An oblique shock wave, unlike a normal shock, is inclined with respect to the incident upstream flow direction. It will occur when a supersonic flow encounters a corner that effectively turns the flow into itself and compresses. The upstream streamlines are uniformly deflected after the shock wave. The most common way to produce an oblique shock wave is to place a wedge into supersonic, compressible flow. Similar to a normal shock wave, the oblique shock wave consists of a very thin region across which nearly discontinuous changes in the thermodynamic properties of a gas occur. While the upstream and downstream flow directions are unchanged across a normal shock, they are different for flow across an oblique shock wave.
For a given Mach number, M1, and corner angle, θ, the oblique shock angle, β, and the downstream Mach number, M2, can be calculated. Unlike after a normal shock where M2 must always be less than 1, in oblique shock M2 can be supersonic (weak shock wave) or subsonic (strong shock wave). Weak solutions are often observed in flow geometries open to atmosphere (such as on the outside of a flight vehicle). Strong solutions may be observed in confined geometries (such as inside a nozzle intake). Strong solutions are required when the flow needs to match the downstream high pressure condition. Discontinuous changes also occur in the pressure, density and temperature, which all rise downstream of the oblique shock wave.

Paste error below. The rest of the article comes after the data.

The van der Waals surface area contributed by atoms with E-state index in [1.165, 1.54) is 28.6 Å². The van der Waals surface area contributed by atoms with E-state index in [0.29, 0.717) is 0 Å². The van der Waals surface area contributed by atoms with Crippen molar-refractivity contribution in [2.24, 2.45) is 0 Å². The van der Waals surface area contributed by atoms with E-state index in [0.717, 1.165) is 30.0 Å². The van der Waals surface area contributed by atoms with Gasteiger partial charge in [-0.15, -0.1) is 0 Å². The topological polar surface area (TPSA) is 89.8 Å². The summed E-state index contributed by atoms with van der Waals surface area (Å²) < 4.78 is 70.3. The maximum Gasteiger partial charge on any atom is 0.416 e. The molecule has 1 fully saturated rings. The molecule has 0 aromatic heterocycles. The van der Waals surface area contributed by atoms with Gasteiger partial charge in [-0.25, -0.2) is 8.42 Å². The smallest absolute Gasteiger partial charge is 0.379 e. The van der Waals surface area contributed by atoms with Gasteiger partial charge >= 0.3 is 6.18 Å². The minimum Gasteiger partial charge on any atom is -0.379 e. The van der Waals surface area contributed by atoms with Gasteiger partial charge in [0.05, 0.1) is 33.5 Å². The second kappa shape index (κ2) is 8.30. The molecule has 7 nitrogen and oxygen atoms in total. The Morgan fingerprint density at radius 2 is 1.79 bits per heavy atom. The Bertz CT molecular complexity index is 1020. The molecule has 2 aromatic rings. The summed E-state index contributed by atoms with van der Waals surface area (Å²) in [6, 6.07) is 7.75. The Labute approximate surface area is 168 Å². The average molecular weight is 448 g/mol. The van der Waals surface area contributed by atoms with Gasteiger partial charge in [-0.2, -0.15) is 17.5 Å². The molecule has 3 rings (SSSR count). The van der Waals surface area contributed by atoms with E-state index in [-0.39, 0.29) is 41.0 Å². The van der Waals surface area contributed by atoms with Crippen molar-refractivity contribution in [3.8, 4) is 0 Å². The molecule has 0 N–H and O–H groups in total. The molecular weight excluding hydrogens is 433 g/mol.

This θ-β-M equation shown here calculates θ as a function of M1, β, and ɣ , where ɣ is the Heat capacity ratio.Related formulas
|θ||corner/deflection/wedge angle θ (deg)|
|β||oblique shock angle β (deg)|
|M1||Mach number (dimensionless)|
|γ||heat capacity ratio (dimensionless)|